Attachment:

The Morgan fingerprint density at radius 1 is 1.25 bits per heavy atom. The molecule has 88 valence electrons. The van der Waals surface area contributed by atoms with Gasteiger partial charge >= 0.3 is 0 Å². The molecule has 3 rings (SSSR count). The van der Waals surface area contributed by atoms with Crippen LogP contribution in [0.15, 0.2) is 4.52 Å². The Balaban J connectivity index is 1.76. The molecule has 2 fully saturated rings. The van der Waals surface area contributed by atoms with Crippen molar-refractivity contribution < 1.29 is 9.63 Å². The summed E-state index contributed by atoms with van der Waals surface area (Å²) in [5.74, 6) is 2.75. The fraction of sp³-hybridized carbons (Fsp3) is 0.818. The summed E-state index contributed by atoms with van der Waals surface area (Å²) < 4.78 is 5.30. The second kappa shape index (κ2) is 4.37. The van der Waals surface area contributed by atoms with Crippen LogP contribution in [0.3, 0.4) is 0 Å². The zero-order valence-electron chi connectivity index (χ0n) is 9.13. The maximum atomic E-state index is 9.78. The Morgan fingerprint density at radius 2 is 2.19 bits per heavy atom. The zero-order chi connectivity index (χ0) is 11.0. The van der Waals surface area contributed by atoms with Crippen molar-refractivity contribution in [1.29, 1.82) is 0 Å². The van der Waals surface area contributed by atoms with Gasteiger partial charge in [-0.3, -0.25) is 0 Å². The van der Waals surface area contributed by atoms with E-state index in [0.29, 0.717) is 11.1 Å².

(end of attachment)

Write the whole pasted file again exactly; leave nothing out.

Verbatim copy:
The Morgan fingerprint density at radius 1 is 1.25 bits per heavy atom. The molecule has 88 valence electrons. The van der Waals surface area contributed by atoms with Gasteiger partial charge >= 0.3 is 0 Å². The molecule has 3 rings (SSSR count). The van der Waals surface area contributed by atoms with Crippen LogP contribution in [0.15, 0.2) is 4.52 Å². The Balaban J connectivity index is 1.76. The molecule has 2 fully saturated rings. The van der Waals surface area contributed by atoms with Crippen molar-refractivity contribution < 1.29 is 9.63 Å². The summed E-state index contributed by atoms with van der Waals surface area (Å²) in [5.74, 6) is 2.75. The fraction of sp³-hybridized carbons (Fsp3) is 0.818. The summed E-state index contributed by atoms with van der Waals surface area (Å²) < 4.78 is 5.30. The second kappa shape index (κ2) is 4.37. The van der Waals surface area contributed by atoms with Crippen LogP contribution in [0.3, 0.4) is 0 Å². The zero-order valence-electron chi connectivity index (χ0n) is 9.13. The maximum atomic E-state index is 9.78. The Morgan fingerprint density at radius 2 is 2.19 bits per heavy atom. The zero-order chi connectivity index (χ0) is 11.0. The van der Waals surface area contributed by atoms with Crippen molar-refractivity contribution in [1.29, 1.82) is 0 Å². The van der Waals surface area contributed by atoms with Gasteiger partial charge in [-0.3, -0.25) is 0 Å². The van der Waals surface area contributed by atoms with E-state index in [0.29, 0.717) is 11.1 Å².